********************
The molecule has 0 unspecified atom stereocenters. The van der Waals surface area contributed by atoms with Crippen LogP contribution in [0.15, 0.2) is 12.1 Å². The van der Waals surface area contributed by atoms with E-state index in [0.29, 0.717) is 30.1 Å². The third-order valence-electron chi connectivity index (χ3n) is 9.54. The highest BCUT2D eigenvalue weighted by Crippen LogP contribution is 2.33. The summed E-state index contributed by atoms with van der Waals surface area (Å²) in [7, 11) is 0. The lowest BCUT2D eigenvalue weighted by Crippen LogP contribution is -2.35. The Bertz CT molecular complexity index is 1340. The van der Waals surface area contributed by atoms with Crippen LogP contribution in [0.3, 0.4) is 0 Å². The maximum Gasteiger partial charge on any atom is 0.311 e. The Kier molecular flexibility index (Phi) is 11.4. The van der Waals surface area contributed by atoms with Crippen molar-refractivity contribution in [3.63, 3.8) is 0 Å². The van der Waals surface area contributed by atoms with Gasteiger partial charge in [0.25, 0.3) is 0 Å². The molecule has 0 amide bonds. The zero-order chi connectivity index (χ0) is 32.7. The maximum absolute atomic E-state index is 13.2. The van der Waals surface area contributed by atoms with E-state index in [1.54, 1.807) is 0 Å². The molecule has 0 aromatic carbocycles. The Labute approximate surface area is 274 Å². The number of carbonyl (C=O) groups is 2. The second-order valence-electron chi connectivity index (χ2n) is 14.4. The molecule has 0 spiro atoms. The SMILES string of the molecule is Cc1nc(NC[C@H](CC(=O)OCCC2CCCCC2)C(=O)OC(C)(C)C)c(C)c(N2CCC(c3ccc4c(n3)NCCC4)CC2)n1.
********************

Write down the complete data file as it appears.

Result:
The molecule has 0 unspecified atom stereocenters. The van der Waals surface area contributed by atoms with Crippen LogP contribution in [0.15, 0.2) is 12.1 Å². The van der Waals surface area contributed by atoms with E-state index in [0.29, 0.717) is 30.1 Å². The third-order valence-electron chi connectivity index (χ3n) is 9.54. The highest BCUT2D eigenvalue weighted by Crippen LogP contribution is 2.33. The summed E-state index contributed by atoms with van der Waals surface area (Å²) in [7, 11) is 0. The lowest BCUT2D eigenvalue weighted by Crippen LogP contribution is -2.35. The Bertz CT molecular complexity index is 1340. The van der Waals surface area contributed by atoms with Crippen LogP contribution in [0.3, 0.4) is 0 Å². The maximum Gasteiger partial charge on any atom is 0.311 e. The Kier molecular flexibility index (Phi) is 11.4. The van der Waals surface area contributed by atoms with Crippen molar-refractivity contribution in [3.63, 3.8) is 0 Å². The van der Waals surface area contributed by atoms with Gasteiger partial charge in [0.25, 0.3) is 0 Å². The molecule has 0 amide bonds. The zero-order chi connectivity index (χ0) is 32.7. The maximum absolute atomic E-state index is 13.2. The van der Waals surface area contributed by atoms with E-state index in [1.54, 1.807) is 0 Å². The molecule has 0 aromatic carbocycles. The Labute approximate surface area is 274 Å². The number of carbonyl (C=O) groups is 2. The second-order valence-electron chi connectivity index (χ2n) is 14.4. The molecule has 0 spiro atoms. The SMILES string of the molecule is Cc1nc(NC[C@H](CC(=O)OCCC2CCCCC2)C(=O)OC(C)(C)C)c(C)c(N2CCC(c3ccc4c(n3)NCCC4)CC2)n1.